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If the resident applicants seen so far this year are indicative of the pediatrics-bound medical students around the country, the future looks bright.
The applicant is a 31-year-old man who holds an MD degree and has spent the past two years in a postdoctoral fellowship. His research has focused on the molecular pathogenesis of cardiomyopathies associated with muscular dystrophy. He has described a method for preventing cardiomyopathy in genetic mouse models and has 11 published articles with more in preparation. I'm meeting with him because he is interested in a combined training program in genetics and pediatrics being offered at our institution. He's the father of two children, is friendly and enthusiastic, and has a good sense of humor. What impresses me most, however, is his persistence in wanting me to know that his laboratory research is secondary to his desire to acquire clinical skills that will ensure his becoming a superb pediatrician. He emphasizes that his laboratory efforts have all been inspired by one patient with muscular dystrophyand he shows me a picture of that patient. His goal is to become a pediatrician who will know how to provide ongoing, complete care to patients like this one. He would also like to continue his laboratory work in the hope that he will one day help to prevent or cure such conditions in children.
Though among the most impressive applicants, this man is only one of many dedicated and determined future pediatricians who are applying to pediatric residency programs this year. The same day I interviewed this applicant I also met with a young woman who will graduate with both an MD and a PhD whose laboratory accomplishments rival his. She also wants to become the best pediatrician she can be. And then she wants to tackle autism.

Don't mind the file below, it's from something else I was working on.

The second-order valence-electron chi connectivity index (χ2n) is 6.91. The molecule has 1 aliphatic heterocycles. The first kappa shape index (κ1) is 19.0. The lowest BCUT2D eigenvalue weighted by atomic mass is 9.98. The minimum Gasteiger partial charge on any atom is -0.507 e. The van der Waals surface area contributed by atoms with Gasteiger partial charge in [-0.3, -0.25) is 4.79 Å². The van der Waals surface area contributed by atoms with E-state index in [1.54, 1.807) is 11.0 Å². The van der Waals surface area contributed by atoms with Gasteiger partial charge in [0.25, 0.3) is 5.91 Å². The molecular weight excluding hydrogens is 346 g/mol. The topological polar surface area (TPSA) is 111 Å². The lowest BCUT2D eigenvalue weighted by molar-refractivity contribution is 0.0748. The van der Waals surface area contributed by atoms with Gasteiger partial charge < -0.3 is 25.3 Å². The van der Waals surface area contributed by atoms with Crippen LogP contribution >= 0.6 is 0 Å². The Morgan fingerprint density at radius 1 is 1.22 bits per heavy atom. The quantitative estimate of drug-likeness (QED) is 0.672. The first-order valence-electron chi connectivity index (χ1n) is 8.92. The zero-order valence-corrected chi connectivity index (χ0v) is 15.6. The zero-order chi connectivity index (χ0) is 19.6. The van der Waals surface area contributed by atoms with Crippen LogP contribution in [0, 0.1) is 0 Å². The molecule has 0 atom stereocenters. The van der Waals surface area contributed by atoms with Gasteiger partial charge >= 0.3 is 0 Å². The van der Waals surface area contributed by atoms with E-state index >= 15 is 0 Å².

Some observers have worried that because of a national environment favoring primary care many of the more scientifically minded college graduates were being drawn away from medical school and away from pediatrics. Department chairs have had a hard time filling faculty positions in many of the pediatric subspecialties, leading to concern about availability of clinical care for children with chronic conditions and about research and discovery that will benefit our patients. If the resident applicants we have seen so far are indicative of the pediatrics-bound medical students around the country, however, help is on the way.
This is good news. We have a lot to do. In just this one issue of Contemporary Pediatrics we offer an example of a successful effort to prevent disease (varicella vaccine) as well as discussions of two diseases about which there are still great mysteries (type 2 diabetes and asthma). To tackle problems such as these we will need investigators to uncover epidemiologic clues and approaches to prevention and treatment, and we'll need knowledgeable community pediatricians to implement solutions. Without both, we won't do the best job possible for children.
Julia McMillan. Editorial: Help is on the way. Contemporary Pediatrics 2001;1:9.